- The Washington Times - Wednesday, January 27, 2010


In Wednesday’s State of the Union speech, President Obama is signaling a bold effort to reintroduce himself as a serious budget cutter. His Afghanistan policy is in need of a little of that daring.

We face a difficult task in that “war of necessity,” and there are no easy answers or simple paths to victory. Gen. Stanley A. McChrystal has a bold plan that enlists local tribes to fight the Taliban and al Qaeda. It was a risk to trust and arm the Sunni tribes that made up the Anbar Awakening in Iraq, but it paid off and was a major factor in our success there. Of course, there are risks involved in Gen. McChrystal’s plan - there are risks in every military action. But as the British Special Air Service says, “Who dares wins.”

The problem is that Mr. Obama’s diplomatic team doesn’t understand daring or bold or much of anything that could lead to a win. It seems to be more concerned with limiting risks until we can cut and run. Both Afghanistan Ambassador Karl W. Eikenberry and Special Envoy Richard C. Holbrooke have come out publicly against this plan. They both claim to want more control of the program by the Afghan government. This seems odd coming from two men deeply involved in an attempted political coup to push Afghan President Hamid Karzai to the sidelines. During the last Afghan elections, both Mr. Holbrooke and Mr. Eikenberry tried to get Mr. Karzai to drop out or share power with his main rival. The relationships between both men and Mr. Karzai’s team became so poor that they essentially were persona non grata.

Now they are the biggest boosters of the same government and working against our military leaders and their plans. This is not a new tactic for Mr. Eikenberry, a retired general who was the commander in Afghanistan for an undistinguished tour. He recently took shots at Gen. McChrystal during Mr. Obama’s extended dithering over an Afghanistan strategy. He opposed more troops and a counterinsurgency effort and leaked this to the press. There is no love lost between the men, dating back to Mr. Eikenberry’s command, when Gen. McChrystal was Joint Special Operations commander and needed Mr. Eikenberry’s assent to conduct counterterror raids. The risk-averse mentality that denied many of those potential raids now manifests itself in opposition to the plan to get the Afghans involved in defending themselves.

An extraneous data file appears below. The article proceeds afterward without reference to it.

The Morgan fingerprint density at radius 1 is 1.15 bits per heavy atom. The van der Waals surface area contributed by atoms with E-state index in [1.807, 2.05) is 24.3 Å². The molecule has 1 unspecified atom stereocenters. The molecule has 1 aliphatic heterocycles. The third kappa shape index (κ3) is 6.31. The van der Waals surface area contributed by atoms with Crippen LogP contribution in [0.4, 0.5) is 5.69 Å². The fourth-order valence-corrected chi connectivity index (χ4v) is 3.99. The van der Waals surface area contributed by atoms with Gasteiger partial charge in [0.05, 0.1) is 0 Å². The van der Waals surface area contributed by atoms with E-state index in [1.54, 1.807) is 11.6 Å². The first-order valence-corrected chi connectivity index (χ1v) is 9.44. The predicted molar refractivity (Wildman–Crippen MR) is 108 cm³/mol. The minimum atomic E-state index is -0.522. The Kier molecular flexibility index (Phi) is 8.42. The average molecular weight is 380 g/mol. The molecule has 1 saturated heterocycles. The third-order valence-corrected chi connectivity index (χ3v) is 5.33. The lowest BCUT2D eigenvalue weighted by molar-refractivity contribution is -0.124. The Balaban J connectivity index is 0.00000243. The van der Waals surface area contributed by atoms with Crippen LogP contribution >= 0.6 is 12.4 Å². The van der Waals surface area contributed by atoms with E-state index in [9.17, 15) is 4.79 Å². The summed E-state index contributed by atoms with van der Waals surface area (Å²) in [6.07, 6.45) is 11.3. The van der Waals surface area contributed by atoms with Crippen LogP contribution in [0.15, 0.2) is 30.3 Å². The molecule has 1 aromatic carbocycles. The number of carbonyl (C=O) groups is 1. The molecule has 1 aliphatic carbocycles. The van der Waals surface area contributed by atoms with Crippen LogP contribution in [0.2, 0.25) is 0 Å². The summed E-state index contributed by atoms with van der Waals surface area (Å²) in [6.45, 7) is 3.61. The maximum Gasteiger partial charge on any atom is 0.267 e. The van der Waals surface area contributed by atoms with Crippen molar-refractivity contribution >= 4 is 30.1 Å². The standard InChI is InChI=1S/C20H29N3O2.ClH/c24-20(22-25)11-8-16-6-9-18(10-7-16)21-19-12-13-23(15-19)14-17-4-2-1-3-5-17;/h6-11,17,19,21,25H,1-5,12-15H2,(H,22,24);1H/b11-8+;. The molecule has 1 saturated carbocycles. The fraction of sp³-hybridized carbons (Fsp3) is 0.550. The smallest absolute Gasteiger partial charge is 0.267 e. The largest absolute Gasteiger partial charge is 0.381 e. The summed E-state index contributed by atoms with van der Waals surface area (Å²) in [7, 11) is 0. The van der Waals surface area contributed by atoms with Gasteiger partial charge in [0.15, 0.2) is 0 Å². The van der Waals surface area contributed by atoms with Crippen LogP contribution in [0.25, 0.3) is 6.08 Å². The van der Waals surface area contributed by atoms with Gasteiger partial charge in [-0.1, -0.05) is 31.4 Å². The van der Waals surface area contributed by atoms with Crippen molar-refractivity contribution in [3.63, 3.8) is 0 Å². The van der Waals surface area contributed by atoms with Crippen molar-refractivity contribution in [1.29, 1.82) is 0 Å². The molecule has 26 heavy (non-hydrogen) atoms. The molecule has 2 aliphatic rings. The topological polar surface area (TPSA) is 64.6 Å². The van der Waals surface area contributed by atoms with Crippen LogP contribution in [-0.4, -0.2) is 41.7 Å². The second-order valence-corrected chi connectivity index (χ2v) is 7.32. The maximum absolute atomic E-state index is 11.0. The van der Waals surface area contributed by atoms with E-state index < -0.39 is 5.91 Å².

The one piece of common knowledge is that we have to get the Afghans in the fight and eventually turn security over to them. We are moving as fast as we can to train, equip and field an Afghan national army. That is a proper and necessary endeavor, but the local tribes intimately know the terrain and the enemy, and we should use that capability. Every piece of territory they control is one less we need to control. Every tribe that becomes part of a joint effort with us is an example to others. This plan deserves a chance, and that means all of our leadership must be on the same team, as Ambassador Ryan Crocker and Gen. David H. Petraeus were in Iraq. Mr. Eikenberry and Mr. Holbrooke are not, and they need to be replaced. Gen. McChrystal’s plan should be implemented so we can give our troops and our Afghan allies a shot at victory.

Jim Hanson was a weapons sergeant in 1st Special Forces Group and now serves as director of the Warrior Legacy Institute.

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